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Queensland College of Teachers v JNI QCAT 182
Queensland College of Teachers v JNI  QCAT 182
Queensland College of Teachers
Occupational regulation matters
20 April 2016
Member Howard, Presiding Member
29 April 2016
DISCIPLINARY REFERRAL – TEACHER – whether teacher suitable to teach – where 17 year history of domestic violence against teacher by her then partner- where teacher breached (mutual) domestic violence order in 2014 in months before separation from former partner – whether teacher is unsuitable to teach now
Education (Queensland College of Teachers) Act 2005 (Qld) ss 3(1), 12(1)(b), 12(3)(a), 92(1)(h)
Queensland Civil and Administrative Tribunal Act 2009 (Qld) s 66
Queensland College of Teachers v GHI  QCAT 182
Queensland College of Teachers v Teacher CAP  QCAT 541
APPEARANCES and REPRESENTATION:
APPLICANT: Mr J Gormley, Principal Legal Officer, Queensland College of Teachers
RESPONDENT: Ms R Drew, Solicitor, Tress Cox Lawyers
REASONS FOR DECISION
- This case is about whether JNI, a teacher, should face a disciplinary sanction. JNI breached a domestic violence order on seven occasions in 2014. The Queensland College of Teachers (QCT) considers JNI is not suitable to teach and so it referred the matter to the Queensland Civil and Administrative Tribunal (QCAT) for determination of whether a disciplinary ground is established.
- JNI has been registered as a teacher since 1991. She is now 46 years of age. She has continued to work as a teacher since the incidents in 2014.
The disciplinary proceeding in QCAT
- The proceeding was initially listed for hearing on the papers on 2 March 2016, after the parties provided a statement of agreed facts and other material. The documents record that the parties agreed that the disciplinary ground the teacher is not suitable to teach was established. The QCT submitted that a reprimand, as a formal censure, was appropriate. JNI’s lawyers did not suggest otherwise.
- When we considered the matter on the papers, we decided that we needed further written submissions and an oral hearing. There were several reasons for this. The principal reason was that there appeared to be incongruity between the submission that JNI is not suitable to teach and the idea that she should be permitted to continue to teach with a reprimand as the only sanction.
- The parties provided further written submissions and an oral hearing was then held on 20 April 2016.
- The following matters of background are uncontroversial between the parties.
- As at January 2014, JNI’s marriage had broken down. JNI and her husband remained living at the family home, though her ex-partner was sleeping in a shed on the property. Their children – a son then aged 16 and a daughter then aged 15 – were also living at home. In January 2014, mutual domestic violence protection orders were made in the Magistrates Court. These orders required JNI and her ex-partner to be of good behaviour towards each other, and to refrain from committing acts of domestic violence.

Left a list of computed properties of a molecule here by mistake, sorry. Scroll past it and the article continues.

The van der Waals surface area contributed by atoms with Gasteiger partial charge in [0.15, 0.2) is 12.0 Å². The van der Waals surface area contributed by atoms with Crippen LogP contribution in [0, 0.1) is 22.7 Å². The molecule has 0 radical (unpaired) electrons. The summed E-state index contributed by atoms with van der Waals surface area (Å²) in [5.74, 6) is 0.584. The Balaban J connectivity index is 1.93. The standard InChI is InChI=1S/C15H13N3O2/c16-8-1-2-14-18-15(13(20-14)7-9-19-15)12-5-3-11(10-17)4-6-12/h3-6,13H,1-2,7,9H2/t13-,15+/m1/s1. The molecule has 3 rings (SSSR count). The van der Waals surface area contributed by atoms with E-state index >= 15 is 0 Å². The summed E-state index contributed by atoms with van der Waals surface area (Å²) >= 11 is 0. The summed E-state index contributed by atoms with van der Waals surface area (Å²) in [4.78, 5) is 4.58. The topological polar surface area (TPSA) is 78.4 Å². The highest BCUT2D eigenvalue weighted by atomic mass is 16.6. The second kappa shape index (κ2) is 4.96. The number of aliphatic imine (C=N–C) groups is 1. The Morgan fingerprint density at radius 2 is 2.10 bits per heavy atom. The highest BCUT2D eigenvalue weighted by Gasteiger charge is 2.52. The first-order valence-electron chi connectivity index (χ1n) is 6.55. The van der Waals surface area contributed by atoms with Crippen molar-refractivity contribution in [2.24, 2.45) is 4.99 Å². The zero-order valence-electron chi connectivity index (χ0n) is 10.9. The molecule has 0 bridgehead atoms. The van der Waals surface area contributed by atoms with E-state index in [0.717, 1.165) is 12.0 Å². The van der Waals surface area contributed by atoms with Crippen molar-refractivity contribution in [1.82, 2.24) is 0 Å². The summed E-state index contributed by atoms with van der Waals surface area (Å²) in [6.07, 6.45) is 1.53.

- JNI failed to comply with the order issued against her. The police were called to disturbances at the home on several occasions until JNI moved out in July 2014, when ordered by the Magistrates Court to vacate the house. Meanwhile, between February and July 2014, JNI accumulated seven charges of contravening the domestic violence protection order.
- The incidents leading to the charges arose from arguments between JNI and her ex-partner over food; her ex-partner’s use of furniture that JNI said was hers; and so on. Some of the incidents involved physical altercations between the couple. On most occasions, JNI yelled at her ex-partner. Several incidents included JNI punching or striking her ex-partner. On one occasion, JNI threw aluminium ladders against a wall while yelling at the police and her ex-partner. On most of these occasions, police observed that JNI was quite intoxicated by alcohol. The children witnessed the incidents and sometimes intervened to try to prevent escalation. On one occasion, this resulted in JNI trying to pull a chair out from underneath her son. One time, police heard JNI yelling at her daughter. Another time JNI admitted that she had lifted up a table causing the things on the table, including the meals of her ex-partner and their son, to fall to the floor. On one visit, police saw that many trophies in the daughter’s room had been broken as a result of her ex-partner pushing JNI.
- Only JNI was charged in connection with the disturbances, police concluding that she was the aggressor.
- The seven charges against JNI were dealt with together in the Magistrates Court in September 2014. JNI pleaded guilty. JNI’s lawyer handed up a report by a psychologist, Ms Celia Lane. Ms Lane noted JNI’s report of enduring a long history of violence in the marriage, and diagnosed a major depressive episode and alcohol dependence. The Magistrate accepted that it had been ‘two-way domestic violence’ and that JNI had been ‘so despondent’ about her situation that she was ‘really at the bottom of the dark pit or the abyss’. The Magistrate commented that JNI’s depressed state seemed to have prompted her alcohol consumption. The Court placed JNI on probation for 15 months, and did not record convictions.
- JNI completed her probation without incident. There is no suggestion of any further incidents between JNI and her ex-partner. JNI and her ex-partner remain separated on a permanent basis.